In her provocative new essay collection, South to America: A Journey Below the Mason-Dixon to Understand the Soul of a Nation, Imani Perry contends that the South has had a tremendous impact on the history of our nation and that it continues to exert significant influence today.
In the inestimable words of OutKast’s André 3000, as he threw down the gauntlet between East Coast and West Coast rappers at the 1995 Source Awards, “The South got something to say.” Perry, a professor of African American studies at Princeton and winner of a PEN Award for her biography of playwright Lorraine Hansberry, accepts the challenge of speaking for the region. And in the process, she throws down her own gauntlet, presenting her essays as a cautionary tale for what the future may hold if we don’t pay heed:
The consequence of truncating the South and relegating it to the backwards corner is a misapprehension of its power in American history. Paying attention to the South — its past, its dance, its present, its threatening future, and most of all how it moves the rest of the country about — allows us to understand much more about our nation …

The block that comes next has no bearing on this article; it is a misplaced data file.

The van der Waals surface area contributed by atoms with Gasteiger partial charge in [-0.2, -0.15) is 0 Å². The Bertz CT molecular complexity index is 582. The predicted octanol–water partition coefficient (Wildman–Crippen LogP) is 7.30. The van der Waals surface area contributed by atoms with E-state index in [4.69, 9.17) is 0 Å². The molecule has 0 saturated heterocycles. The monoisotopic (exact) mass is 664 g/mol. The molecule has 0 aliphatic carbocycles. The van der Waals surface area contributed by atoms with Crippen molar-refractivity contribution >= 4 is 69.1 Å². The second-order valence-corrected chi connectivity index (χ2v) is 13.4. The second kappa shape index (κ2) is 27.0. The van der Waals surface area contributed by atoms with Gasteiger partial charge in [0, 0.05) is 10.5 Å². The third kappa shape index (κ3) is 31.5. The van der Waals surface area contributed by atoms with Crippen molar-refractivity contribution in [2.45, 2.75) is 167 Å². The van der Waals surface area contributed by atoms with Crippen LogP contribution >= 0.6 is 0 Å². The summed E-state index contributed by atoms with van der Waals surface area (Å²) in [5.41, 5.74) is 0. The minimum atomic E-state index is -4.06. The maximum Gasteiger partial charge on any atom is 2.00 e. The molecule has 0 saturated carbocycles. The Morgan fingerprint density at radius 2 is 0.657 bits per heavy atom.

Born in Birmingham, Alabama, Perry grew up in Massachusetts and Chicago, and currently lives near Philadelphia. That distance from the region has given her a unique perspective as she ventures back to her roots and views it anew. Each chapter examines a single location — mostly cities, but also states and subregions. In each one, Perry scrutinizes the destination, and plucks threads from its history, its culture, its personality; then she weaves them together to tell a story about the place that reflects, informs, or portends our national psyche. The result is a compelling, thought-provoking read sure to spark both consensus and debate, but ultimately it serves to illustrate just how much race impacts life in this country.